If medical debt has hurt your credit score, there’s good news.

Photo: Jane M. Sawyer for Morguefile. 


Q: I’ve heard that there have been changes to the way medical debt is calculated in your credit score? Is this true?

A: It’s true, and it’s good news for so many families who have been buried under medical debts that are not covered by insurance.

Unpaid medical bills are famous for wreaking havoc on consumers’ credit scores, said James Sonneborn, a certified financial planner with RegentAtlantic Capital in Morristown.

“According to the Federal Reserve, nearly 20 percent of credit reports contain a medical-related debt collection,” he said. “In turn, approximately 40 percent Americans saw their credit scores reduced by as much as 25 points due to outstanding medical bills.”

So on Aug. 7, 2014, FICO, the creator of one of the most widely used credit assessment metrics in the United States, announced it was reducing the emphasis its calculation methodology placed on unpaid medical bills.

“While FICO has revised its scoring methodology, it may take some time for major lenders to update the databases they use when assessing prospective borrowers’ credit histories,” Sonneborn said.

This new change can benefit consumers who have otherwise paid their bills on time but have run into a problem with a doctor or hospital bill, said Michael Schreiber, editor-in-chief of Credit.com.

He said the change is moving beyond FICO.

“All paid collection accounts, including paid medical collection accounts are excluded from the newest version of the VantageScore credit scoring model,” he said. “They say they are able to score 30 to 35 million more Americans because of this change.”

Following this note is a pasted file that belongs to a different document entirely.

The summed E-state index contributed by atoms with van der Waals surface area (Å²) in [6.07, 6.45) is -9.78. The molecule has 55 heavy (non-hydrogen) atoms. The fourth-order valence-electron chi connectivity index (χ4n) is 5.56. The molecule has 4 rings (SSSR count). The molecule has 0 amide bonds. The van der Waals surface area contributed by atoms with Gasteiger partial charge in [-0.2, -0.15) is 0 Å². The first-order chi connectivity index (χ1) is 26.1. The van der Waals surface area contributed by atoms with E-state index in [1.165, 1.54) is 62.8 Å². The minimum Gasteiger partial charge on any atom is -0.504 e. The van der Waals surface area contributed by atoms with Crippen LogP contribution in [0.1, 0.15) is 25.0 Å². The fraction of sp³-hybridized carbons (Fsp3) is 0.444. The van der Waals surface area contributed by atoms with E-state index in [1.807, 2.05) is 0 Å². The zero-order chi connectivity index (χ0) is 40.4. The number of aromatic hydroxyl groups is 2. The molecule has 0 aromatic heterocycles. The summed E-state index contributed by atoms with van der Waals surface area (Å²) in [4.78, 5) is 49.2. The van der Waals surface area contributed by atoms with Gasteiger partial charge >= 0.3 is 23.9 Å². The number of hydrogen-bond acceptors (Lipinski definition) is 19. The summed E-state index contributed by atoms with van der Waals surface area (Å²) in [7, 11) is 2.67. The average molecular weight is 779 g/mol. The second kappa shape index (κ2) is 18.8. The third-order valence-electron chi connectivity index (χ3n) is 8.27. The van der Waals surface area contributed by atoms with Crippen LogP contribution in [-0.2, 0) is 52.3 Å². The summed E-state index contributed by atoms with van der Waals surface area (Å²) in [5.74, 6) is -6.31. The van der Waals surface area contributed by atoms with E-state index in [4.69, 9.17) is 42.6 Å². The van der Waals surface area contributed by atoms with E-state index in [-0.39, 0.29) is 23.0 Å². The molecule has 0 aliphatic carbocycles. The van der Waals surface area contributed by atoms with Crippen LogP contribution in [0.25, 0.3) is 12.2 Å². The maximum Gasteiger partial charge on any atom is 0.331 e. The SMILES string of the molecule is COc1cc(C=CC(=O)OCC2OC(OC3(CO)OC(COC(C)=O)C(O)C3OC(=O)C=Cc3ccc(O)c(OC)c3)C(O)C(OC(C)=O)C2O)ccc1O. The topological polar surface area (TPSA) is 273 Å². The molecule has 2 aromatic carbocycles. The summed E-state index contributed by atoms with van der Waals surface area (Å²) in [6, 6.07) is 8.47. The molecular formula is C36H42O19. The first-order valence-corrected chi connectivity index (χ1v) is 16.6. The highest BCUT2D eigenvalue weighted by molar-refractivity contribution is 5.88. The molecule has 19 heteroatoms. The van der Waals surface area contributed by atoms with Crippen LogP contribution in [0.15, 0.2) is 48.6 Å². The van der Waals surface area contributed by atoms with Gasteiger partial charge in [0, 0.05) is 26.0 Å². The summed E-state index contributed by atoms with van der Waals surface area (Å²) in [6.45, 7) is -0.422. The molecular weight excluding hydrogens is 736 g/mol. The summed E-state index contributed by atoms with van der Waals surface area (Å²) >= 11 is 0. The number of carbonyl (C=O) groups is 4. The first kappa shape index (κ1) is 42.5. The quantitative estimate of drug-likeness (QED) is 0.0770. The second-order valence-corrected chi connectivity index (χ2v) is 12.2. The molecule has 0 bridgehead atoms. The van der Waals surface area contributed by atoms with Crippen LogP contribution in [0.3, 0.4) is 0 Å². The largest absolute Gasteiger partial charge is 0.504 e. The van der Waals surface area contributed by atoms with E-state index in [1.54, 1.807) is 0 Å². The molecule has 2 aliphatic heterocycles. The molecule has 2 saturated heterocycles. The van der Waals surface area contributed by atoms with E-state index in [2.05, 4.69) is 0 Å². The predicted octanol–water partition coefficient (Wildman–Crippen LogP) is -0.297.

Schreiber said while all this sounds great, there are a few things to consider before you get too excited.

“Different lenders use different scoring models for different reasons,” he said. “A financial institution may use one type of credit score for credit card lending, another type for auto loans, and still another for mortgages.”

Next, and perhaps most importantly, Schreiber said, the only way that any new credit scoring model will benefit a consumer is if the financial institutions are actually using it.

“There are dozens of FICO scoring models alone, and the reality is that it takes financial institutions quite some time to incorporate new models into their lending processes. Sometimes it can take years,” he said.

So, be patient.

If you already have existing medical bill blemishes on your credit report, Sonneborn says you can fix it by paying the bill.

“Payment could take the obvious form – pay the outstanding balance — or it could come in a somewhat more palatable fashion — a negotiated settlement,” he said. “After you’ve paid the bill, all you can do is wait. Unfortunately, those blemishes stay on your report for up to seven years.”

Email your questions to moc.p1582296588leHye1582296588noMJN1582296588@ksA1582296588.

This story was first posted in November 2014.
 
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